Fatal progression of experimental visceral leishmaniasis is associated with secondary infection by commensal bacteria and severe anaemia.

Tue10  Apr03:15pm(15 mins)
Where:
Stream 1 - Edward Llwyd 0.26 Biology Main
Speaker:

Authors

M D Lewis2; A Paun1; A R Romano1; H Langston2; D L Sacks1
1 Laboratory of Parasitic Diseases, National Institutes of Health, NIAID, United States;  2 London School of Hygiene and Tropical Medicine, UK

Discussion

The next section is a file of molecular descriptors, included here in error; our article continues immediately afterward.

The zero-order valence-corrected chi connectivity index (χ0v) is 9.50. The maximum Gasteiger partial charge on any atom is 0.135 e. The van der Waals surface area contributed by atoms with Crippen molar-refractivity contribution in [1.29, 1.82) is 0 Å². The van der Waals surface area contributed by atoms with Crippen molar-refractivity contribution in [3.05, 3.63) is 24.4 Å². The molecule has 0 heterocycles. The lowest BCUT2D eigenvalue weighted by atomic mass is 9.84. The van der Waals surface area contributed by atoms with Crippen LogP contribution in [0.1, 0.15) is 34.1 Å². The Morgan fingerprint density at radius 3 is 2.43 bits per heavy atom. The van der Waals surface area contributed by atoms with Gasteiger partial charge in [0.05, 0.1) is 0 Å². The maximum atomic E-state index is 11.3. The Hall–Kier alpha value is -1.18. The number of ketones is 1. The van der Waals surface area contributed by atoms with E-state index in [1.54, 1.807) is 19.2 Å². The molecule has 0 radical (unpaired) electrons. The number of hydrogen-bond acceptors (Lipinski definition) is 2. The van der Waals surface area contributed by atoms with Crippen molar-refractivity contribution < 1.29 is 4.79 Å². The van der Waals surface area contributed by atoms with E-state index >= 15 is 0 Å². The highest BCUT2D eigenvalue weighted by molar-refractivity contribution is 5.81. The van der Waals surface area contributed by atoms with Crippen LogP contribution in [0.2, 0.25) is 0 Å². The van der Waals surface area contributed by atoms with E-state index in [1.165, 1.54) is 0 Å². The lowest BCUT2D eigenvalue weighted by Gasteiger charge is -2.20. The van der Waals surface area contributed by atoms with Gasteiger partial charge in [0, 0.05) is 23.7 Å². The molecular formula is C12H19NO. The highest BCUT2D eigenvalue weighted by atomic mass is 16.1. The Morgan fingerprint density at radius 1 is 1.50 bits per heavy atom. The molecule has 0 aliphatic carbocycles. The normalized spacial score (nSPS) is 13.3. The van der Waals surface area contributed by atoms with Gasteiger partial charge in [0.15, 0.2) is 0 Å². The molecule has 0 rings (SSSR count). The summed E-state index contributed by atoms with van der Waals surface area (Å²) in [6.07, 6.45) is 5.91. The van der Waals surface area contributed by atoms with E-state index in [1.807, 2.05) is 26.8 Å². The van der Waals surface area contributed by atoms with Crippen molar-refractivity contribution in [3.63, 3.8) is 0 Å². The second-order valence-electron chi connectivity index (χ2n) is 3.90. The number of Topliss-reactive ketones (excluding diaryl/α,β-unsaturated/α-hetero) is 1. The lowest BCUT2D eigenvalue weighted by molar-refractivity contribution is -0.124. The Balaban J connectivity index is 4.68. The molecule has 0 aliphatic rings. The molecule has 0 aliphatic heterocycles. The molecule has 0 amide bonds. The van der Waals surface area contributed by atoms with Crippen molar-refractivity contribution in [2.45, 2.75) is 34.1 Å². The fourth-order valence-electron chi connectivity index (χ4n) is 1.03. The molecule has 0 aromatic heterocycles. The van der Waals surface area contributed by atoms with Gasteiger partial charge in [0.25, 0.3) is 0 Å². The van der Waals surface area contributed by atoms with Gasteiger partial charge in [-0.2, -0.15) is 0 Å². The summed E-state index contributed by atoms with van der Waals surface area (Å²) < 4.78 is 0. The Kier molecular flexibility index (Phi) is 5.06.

The canonical target organs for Leishmania donovani are spleen, liver, bone marrow and lymph nodes. Using qPCR and histology we observed that in the hamster, a model of progressive, fatal VL, the GI tract was also a site of intense parasitism. GI infection was not detected in mice, in which VL is much less severe. We therefore reasoned that the host-microbiota homeostasis could be perturbed by L. donovani in hamsters, and that this could contribute to VL outcome.  To address this, we induced intestinal dysbiosis using broad spectrum antibiotic treatment prior to and during L. donovani infection in both hamsters and mice. This treatment had no impact in the mouse model. Treated hamsters had delayed onset and progression of weight loss, and significantly less severe hepatosplenomegaly. Antibiotic-treated hamsters also had a significant survival advantage compared to untreated controls. However, parasite loads in the liver and spleen were not significantly different between groups and they did not correlate with progression. Only marginal differences in immune response profiles were observed. Protection from VL in antibiotic-treated hamsters was associated with reduced susceptibility to secondary bacterial infection, revealed through immunohistochemical detection of lipopolysaccharide in the liver. Further multiparametric analysis of blood biomarkers identified anaemia as the strongest overall correlate of VL progression. Therefore, VL in the hamster model is associated with bacterial sepsis and severe anaemia, potentially linked to parasitism of the GI tract. We conclude that these factors, rather than L. donovani parasite loads, are the main drivers of fatal VL disease progression.

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